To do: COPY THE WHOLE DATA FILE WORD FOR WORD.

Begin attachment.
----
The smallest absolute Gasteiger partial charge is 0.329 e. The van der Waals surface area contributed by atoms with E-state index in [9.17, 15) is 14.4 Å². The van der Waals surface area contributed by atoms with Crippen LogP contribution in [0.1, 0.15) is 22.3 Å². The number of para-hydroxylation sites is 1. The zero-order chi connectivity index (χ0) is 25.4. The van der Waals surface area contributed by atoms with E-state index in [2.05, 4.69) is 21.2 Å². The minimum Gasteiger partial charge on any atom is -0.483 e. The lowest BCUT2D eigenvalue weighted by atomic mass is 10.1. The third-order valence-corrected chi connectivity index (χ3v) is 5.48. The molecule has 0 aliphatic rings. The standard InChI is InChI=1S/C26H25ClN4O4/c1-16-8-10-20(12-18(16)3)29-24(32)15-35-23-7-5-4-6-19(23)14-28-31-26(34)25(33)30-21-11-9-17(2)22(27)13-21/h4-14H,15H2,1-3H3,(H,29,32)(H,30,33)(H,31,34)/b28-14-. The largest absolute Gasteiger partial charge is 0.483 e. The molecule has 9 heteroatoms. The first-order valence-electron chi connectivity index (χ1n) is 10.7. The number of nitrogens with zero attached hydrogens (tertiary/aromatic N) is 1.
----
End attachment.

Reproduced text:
The smallest absolute Gasteiger partial charge is 0.329 e. The van der Waals surface area contributed by atoms with E-state index in [9.17, 15) is 14.4 Å². The van der Waals surface area contributed by atoms with Crippen LogP contribution in [0.1, 0.15) is 22.3 Å². The number of para-hydroxylation sites is 1. The zero-order chi connectivity index (χ0) is 25.4. The van der Waals surface area contributed by atoms with E-state index in [2.05, 4.69) is 21.2 Å². The minimum Gasteiger partial charge on any atom is -0.483 e. The lowest BCUT2D eigenvalue weighted by atomic mass is 10.1. The third-order valence-corrected chi connectivity index (χ3v) is 5.48. The molecule has 0 aliphatic rings. The standard InChI is InChI=1S/C26H25ClN4O4/c1-16-8-10-20(12-18(16)3)29-24(32)15-35-23-7-5-4-6-19(23)14-28-31-26(34)25(33)30-21-11-9-17(2)22(27)13-21/h4-14H,15H2,1-3H3,(H,29,32)(H,30,33)(H,31,34)/b28-14-. The largest absolute Gasteiger partial charge is 0.483 e. The molecule has 9 heteroatoms. The first-order valence-electron chi connectivity index (χ1n) is 10.7. The number of nitrogens with zero attached hydrogens (tertiary/aromatic N) is 1.